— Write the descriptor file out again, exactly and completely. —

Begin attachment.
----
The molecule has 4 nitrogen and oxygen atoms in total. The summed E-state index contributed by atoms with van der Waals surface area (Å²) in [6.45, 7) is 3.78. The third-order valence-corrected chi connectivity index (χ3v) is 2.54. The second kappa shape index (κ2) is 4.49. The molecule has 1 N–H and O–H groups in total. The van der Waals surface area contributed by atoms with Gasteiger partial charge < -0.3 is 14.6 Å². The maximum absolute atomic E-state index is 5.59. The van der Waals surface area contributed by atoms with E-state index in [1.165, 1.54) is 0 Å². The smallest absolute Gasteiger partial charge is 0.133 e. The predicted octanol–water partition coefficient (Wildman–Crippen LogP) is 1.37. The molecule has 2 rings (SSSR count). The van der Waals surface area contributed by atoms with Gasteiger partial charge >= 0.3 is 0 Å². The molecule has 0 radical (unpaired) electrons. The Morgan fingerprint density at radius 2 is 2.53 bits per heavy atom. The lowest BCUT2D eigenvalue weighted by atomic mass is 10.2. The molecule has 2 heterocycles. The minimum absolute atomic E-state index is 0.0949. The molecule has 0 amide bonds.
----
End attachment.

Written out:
The molecule has 4 nitrogen and oxygen atoms in total. The summed E-state index contributed by atoms with van der Waals surface area (Å²) in [6.45, 7) is 3.78. The third-order valence-corrected chi connectivity index (χ3v) is 2.54. The second kappa shape index (κ2) is 4.49. The molecule has 1 N–H and O–H groups in total. The van der Waals surface area contributed by atoms with Gasteiger partial charge < -0.3 is 14.6 Å². The maximum absolute atomic E-state index is 5.59. The van der Waals surface area contributed by atoms with E-state index in [1.165, 1.54) is 0 Å². The smallest absolute Gasteiger partial charge is 0.133 e. The predicted octanol–water partition coefficient (Wildman–Crippen LogP) is 1.37. The molecule has 2 rings (SSSR count). The van der Waals surface area contributed by atoms with Gasteiger partial charge >= 0.3 is 0 Å². The molecule has 0 radical (unpaired) electrons. The Morgan fingerprint density at radius 2 is 2.53 bits per heavy atom. The lowest BCUT2D eigenvalue weighted by atomic mass is 10.2. The molecule has 2 heterocycles. The minimum absolute atomic E-state index is 0.0949. The molecule has 0 amide bonds.